Rutgers University associate professor Melissa L. Cooper, Ph.D., will speak on three African-American “trailblazing women” on Feb. 29 in Darien.
In her 10 a.m. talk at St. Cyprians Episcopal Church, the associate professor of history and author on Gullah culture, will discuss Episcopal Saint Anna Alexander, teacher Elizabeth Elaine Lemon and Susie King Taylor, a former slave who became a U.S. Army nurse and educator, according to the Ashantilly Center, sponsor of the event.
Alexander, whose full name was Anna Ellison Butler Alexander, is buried in northern Glynn County in front of Good Shepherd Episcopal Church, which she founded in 1894. She lived upstairs in the old two-story church that also housed the parochial school she founded in 1902.
Church historians have said she walked from the church on Pennick Road to Darien to hold services and was ordained in 1907 as the first African-American deaconess in the Episcopal Church.
Lemon came from humble beginnings but got a college education and taught Martin Luther King Jr.
Taylor was born a slave in Liberty County in 1846 and became the first black non-commissioned officer in the Union Army with the First South Carolina Volunteers. Her owner had sent her to live with her grandmother in Savannah where she was illegally taught to read and write. In 1866, she returned to Savannah and established a school for freed children.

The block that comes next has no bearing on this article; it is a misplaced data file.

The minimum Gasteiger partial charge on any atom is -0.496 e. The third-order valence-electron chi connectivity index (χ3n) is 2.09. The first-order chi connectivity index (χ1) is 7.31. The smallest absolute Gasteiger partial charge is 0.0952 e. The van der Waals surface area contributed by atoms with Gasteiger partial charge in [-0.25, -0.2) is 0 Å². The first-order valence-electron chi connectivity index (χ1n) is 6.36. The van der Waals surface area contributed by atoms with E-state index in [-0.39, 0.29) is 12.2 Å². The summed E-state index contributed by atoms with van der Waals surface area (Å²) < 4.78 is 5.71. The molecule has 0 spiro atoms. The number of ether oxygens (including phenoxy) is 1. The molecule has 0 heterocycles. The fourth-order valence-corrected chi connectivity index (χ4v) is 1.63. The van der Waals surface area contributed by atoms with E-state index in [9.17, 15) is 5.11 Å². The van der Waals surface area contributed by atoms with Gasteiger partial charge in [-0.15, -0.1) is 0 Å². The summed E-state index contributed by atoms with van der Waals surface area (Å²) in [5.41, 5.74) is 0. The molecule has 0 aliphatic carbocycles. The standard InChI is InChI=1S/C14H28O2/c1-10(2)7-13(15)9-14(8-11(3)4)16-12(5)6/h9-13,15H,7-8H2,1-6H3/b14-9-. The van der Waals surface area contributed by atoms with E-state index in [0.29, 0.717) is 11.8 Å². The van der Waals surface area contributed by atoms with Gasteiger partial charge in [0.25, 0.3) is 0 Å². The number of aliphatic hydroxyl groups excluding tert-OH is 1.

Cooper, who specializes in African-American cultural and intellectual history, is the author of “Making Gullah: A History of Sapelo Islanders, Race, and the American Imagination.”
The book, published in 2017 by University of North Carolina Press, “examines the emergence of ‘the Gullah’ in scholarly and popular works during the 1920s and 1930s,” according to Rutgers University’s faculty notes. She used Sapelo Island as a case study for the book. Her grandparents were the descendants of slaves and lived on the island.
Her book will be available for purchase and signing at the presentation.
Cooper also wrote, “Instructor’s Resource Manual — Freedom on My Mind: A History of African Americans with Documents,’’ and contributed with “Race and Retail: Consumption Across the Color Line,’’ which Rutgers University Press published in 2015.
Cooper holds a bachelor of science in secondary education — social studies from Temple and a master’s degree and Ph.D. from Rutgers.
The program and reception are both free, but those who plan to attend are asked to call 912-437-4473 so organizers can prepare enough seating.
After the St. Cypriens talk, there will be an optional box lunch served at the parish hall. The lunch is $5 and must be reserved by Tuesday.
Payment may be made on the Ashantilly website at http://ashantillycenter.org.